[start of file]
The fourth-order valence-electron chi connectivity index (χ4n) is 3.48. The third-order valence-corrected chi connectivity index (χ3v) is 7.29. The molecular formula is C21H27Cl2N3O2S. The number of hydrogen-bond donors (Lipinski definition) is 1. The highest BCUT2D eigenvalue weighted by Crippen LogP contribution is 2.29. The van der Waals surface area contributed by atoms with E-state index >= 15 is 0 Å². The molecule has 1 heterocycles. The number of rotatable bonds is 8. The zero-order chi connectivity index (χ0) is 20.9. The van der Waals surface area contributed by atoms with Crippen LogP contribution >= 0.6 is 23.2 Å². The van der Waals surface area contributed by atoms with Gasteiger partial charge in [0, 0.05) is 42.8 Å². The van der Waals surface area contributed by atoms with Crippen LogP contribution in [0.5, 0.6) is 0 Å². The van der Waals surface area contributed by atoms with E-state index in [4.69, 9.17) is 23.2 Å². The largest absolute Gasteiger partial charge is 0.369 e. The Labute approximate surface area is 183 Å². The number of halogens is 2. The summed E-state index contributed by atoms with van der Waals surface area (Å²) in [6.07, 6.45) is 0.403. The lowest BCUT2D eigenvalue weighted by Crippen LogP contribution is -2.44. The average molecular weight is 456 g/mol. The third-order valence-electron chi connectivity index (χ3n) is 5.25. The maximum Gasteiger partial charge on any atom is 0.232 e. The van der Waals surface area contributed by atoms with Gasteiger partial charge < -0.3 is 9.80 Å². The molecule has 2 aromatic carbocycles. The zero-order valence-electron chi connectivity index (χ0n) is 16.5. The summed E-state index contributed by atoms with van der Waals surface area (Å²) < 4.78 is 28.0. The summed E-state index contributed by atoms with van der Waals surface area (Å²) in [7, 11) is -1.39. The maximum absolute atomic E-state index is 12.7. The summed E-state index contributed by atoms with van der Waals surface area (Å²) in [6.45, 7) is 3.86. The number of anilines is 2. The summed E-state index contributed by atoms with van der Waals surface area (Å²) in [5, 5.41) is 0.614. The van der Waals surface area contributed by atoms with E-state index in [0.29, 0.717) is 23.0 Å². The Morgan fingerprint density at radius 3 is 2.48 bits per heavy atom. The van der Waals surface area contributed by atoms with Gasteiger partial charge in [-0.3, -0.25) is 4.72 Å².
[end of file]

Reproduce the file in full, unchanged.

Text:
The fourth-order valence-electron chi connectivity index (χ4n) is 3.48. The third-order valence-corrected chi connectivity index (χ3v) is 7.29. The molecular formula is C21H27Cl2N3O2S. The number of hydrogen-bond donors (Lipinski definition) is 1. The highest BCUT2D eigenvalue weighted by Crippen LogP contribution is 2.29. The van der Waals surface area contributed by atoms with E-state index >= 15 is 0 Å². The molecule has 1 heterocycles. The number of rotatable bonds is 8. The zero-order chi connectivity index (χ0) is 20.9. The van der Waals surface area contributed by atoms with Crippen LogP contribution >= 0.6 is 23.2 Å². The van der Waals surface area contributed by atoms with Gasteiger partial charge in [0, 0.05) is 42.8 Å². The van der Waals surface area contributed by atoms with Crippen LogP contribution in [0.5, 0.6) is 0 Å². The van der Waals surface area contributed by atoms with E-state index in [4.69, 9.17) is 23.2 Å². The largest absolute Gasteiger partial charge is 0.369 e. The Labute approximate surface area is 183 Å². The number of halogens is 2. The summed E-state index contributed by atoms with van der Waals surface area (Å²) in [6.07, 6.45) is 0.403. The lowest BCUT2D eigenvalue weighted by Crippen LogP contribution is -2.44. The average molecular weight is 456 g/mol. The third-order valence-electron chi connectivity index (χ3n) is 5.25. The maximum Gasteiger partial charge on any atom is 0.232 e. The van der Waals surface area contributed by atoms with Gasteiger partial charge < -0.3 is 9.80 Å². The molecule has 2 aromatic carbocycles. The zero-order valence-electron chi connectivity index (χ0n) is 16.5. The summed E-state index contributed by atoms with van der Waals surface area (Å²) < 4.78 is 28.0. The summed E-state index contributed by atoms with van der Waals surface area (Å²) in [7, 11) is -1.39. The maximum absolute atomic E-state index is 12.7. The summed E-state index contributed by atoms with van der Waals surface area (Å²) in [6.45, 7) is 3.86. The number of anilines is 2. The summed E-state index contributed by atoms with van der Waals surface area (Å²) in [5, 5.41) is 0.614. The van der Waals surface area contributed by atoms with E-state index in [0.29, 0.717) is 23.0 Å². The Morgan fingerprint density at radius 3 is 2.48 bits per heavy atom. The van der Waals surface area contributed by atoms with Gasteiger partial charge in [-0.3, -0.25) is 4.72 Å².